Neon lights are a bold, cosmopolitan statement that can easily revitalize or accentuate an architectural space or structure. With eye-catching brilliance, a plethora of color options, and ties to a retro aesthetic, these lighting pieces can make a space feel simultaneously modern and nostalgic. Yet few understand the scientific workings or material properties of neon, and many architects neglect its use due to its narrow association with commercial signage. Below, we explore how neon works, its architectural history, and how architects can continue to use it today.
As the dust settled following the Second World War much of Europe was left with a crippling shortage of housing. In Milan, a series of plans were drafted in response to the crisis, laying out satellite communities for the northern Italian city which would each house between 50,000 to 130,000 people. Construction the first of these communities began in 1946, one year after the end of the conflict; ten years later in 1956, the adoption of Il Piano Regolatore Generale—a new master plan—set the stage for the development of the second, known as 'Gallaratese'. The site of the new community was split into parts 1 and 2, the latter of which was owned by the Monte Amiata Società Mineraria per Azioni. When the plan allowed for private development of Gallaratese 2 in late 1967, the commission for the project was given to Studio Ayde and, in particular, its partner Carlo Aymonino. Two months later Aymonino would invite Aldo Rossi to design a building for the complex and the two Italians set about realizing their respective visions for the ideal microcosmic community.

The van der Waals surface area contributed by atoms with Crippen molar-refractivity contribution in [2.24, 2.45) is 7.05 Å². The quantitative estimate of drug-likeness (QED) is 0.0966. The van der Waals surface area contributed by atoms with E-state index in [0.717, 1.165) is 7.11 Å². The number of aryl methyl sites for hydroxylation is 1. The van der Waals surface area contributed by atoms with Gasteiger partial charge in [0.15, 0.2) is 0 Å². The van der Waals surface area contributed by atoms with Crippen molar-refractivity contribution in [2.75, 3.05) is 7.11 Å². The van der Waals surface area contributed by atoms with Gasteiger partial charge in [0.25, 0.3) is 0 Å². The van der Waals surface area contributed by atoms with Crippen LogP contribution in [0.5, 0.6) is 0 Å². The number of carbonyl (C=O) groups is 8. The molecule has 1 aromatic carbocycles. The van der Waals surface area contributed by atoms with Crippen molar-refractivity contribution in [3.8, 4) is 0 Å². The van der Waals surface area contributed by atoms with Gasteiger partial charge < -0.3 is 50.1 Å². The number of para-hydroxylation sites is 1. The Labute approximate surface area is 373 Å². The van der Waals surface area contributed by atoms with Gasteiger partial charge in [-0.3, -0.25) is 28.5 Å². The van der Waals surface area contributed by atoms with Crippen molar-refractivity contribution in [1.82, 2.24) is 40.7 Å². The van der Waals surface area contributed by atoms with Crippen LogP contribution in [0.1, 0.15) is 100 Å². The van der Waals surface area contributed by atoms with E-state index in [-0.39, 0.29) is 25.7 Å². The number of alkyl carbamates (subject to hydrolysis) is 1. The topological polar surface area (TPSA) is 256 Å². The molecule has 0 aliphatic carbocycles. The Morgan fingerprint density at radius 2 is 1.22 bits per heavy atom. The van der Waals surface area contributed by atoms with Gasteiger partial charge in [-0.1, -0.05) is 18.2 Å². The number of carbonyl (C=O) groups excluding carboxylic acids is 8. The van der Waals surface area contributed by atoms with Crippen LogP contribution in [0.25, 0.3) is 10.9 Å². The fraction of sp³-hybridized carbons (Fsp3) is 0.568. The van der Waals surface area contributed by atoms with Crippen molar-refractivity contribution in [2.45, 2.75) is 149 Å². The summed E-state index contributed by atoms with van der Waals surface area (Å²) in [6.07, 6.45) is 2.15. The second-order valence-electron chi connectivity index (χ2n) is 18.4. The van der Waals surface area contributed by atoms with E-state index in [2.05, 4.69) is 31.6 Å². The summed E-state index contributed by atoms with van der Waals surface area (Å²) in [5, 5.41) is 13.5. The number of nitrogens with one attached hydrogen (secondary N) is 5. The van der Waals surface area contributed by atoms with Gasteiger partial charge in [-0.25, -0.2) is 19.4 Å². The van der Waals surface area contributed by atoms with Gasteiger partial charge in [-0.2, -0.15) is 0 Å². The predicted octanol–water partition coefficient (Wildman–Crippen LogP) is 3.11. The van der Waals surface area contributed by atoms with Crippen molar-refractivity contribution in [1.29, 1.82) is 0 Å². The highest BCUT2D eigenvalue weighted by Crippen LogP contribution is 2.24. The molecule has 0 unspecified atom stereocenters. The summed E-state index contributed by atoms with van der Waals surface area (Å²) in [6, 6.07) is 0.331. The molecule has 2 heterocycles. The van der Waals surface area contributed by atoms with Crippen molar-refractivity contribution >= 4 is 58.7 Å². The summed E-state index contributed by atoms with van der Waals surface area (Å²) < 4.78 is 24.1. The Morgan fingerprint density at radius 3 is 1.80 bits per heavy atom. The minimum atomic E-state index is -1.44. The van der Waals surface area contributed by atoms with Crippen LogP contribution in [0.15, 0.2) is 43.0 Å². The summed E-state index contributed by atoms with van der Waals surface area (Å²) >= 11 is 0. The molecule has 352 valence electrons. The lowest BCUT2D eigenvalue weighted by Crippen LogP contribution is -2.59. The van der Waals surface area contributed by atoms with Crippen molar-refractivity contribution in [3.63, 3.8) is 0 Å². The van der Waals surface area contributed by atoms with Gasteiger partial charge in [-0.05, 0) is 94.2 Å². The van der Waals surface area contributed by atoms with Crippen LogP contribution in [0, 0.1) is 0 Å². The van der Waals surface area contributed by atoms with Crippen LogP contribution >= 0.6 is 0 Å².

A facade must meet steep requirements as both the first skin that protects a building, its interiors, and its materials, and as the first thing a person sees. In addition to weather resistance and durability, its appearance is extremely vital for any architectural project. Prefabricated facade panels provide a clean, precise, and sophisticated finish to buildings and sport high versatility through different patterns and shapes.